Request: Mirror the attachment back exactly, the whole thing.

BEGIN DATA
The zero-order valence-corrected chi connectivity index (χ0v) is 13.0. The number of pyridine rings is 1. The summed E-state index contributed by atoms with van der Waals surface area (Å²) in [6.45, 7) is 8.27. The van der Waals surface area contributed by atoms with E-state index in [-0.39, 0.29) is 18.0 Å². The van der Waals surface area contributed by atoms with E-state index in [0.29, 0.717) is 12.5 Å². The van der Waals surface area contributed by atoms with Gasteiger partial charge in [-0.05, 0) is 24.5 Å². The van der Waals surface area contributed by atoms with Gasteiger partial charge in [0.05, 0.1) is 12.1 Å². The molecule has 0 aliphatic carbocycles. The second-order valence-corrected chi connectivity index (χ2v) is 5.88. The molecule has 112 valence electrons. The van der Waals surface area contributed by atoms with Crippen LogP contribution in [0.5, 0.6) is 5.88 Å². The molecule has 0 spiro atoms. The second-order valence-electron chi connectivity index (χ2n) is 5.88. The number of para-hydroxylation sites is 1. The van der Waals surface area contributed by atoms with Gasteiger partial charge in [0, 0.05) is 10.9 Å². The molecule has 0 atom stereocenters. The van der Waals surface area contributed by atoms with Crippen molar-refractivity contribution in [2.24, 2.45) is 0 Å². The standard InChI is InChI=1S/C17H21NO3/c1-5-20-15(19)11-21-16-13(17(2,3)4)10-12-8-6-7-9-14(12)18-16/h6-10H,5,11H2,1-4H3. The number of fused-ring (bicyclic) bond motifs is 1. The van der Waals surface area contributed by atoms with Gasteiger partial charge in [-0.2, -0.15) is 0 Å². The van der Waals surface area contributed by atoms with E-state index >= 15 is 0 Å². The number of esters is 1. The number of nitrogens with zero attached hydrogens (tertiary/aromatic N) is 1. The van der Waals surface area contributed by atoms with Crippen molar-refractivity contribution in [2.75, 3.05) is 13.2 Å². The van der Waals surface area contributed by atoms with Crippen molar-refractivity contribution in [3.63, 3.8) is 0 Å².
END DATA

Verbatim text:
The zero-order valence-corrected chi connectivity index (χ0v) is 13.0. The number of pyridine rings is 1. The summed E-state index contributed by atoms with van der Waals surface area (Å²) in [6.45, 7) is 8.27. The van der Waals surface area contributed by atoms with E-state index in [-0.39, 0.29) is 18.0 Å². The van der Waals surface area contributed by atoms with E-state index in [0.29, 0.717) is 12.5 Å². The van der Waals surface area contributed by atoms with Gasteiger partial charge in [-0.05, 0) is 24.5 Å². The van der Waals surface area contributed by atoms with Gasteiger partial charge in [0.05, 0.1) is 12.1 Å². The molecule has 0 aliphatic carbocycles. The second-order valence-corrected chi connectivity index (χ2v) is 5.88. The molecule has 112 valence electrons. The van der Waals surface area contributed by atoms with Crippen LogP contribution in [0.5, 0.6) is 5.88 Å². The molecule has 0 spiro atoms. The second-order valence-electron chi connectivity index (χ2n) is 5.88. The number of para-hydroxylation sites is 1. The van der Waals surface area contributed by atoms with Gasteiger partial charge in [0, 0.05) is 10.9 Å². The molecule has 0 atom stereocenters. The van der Waals surface area contributed by atoms with Crippen molar-refractivity contribution in [2.24, 2.45) is 0 Å². The standard InChI is InChI=1S/C17H21NO3/c1-5-20-15(19)11-21-16-13(17(2,3)4)10-12-8-6-7-9-14(12)18-16/h6-10H,5,11H2,1-4H3. The number of fused-ring (bicyclic) bond motifs is 1. The van der Waals surface area contributed by atoms with Gasteiger partial charge in [-0.2, -0.15) is 0 Å². The van der Waals surface area contributed by atoms with E-state index >= 15 is 0 Å². The number of esters is 1. The number of nitrogens with zero attached hydrogens (tertiary/aromatic N) is 1. The van der Waals surface area contributed by atoms with Crippen molar-refractivity contribution in [2.75, 3.05) is 13.2 Å². The van der Waals surface area contributed by atoms with Crippen molar-refractivity contribution in [3.63, 3.8) is 0 Å².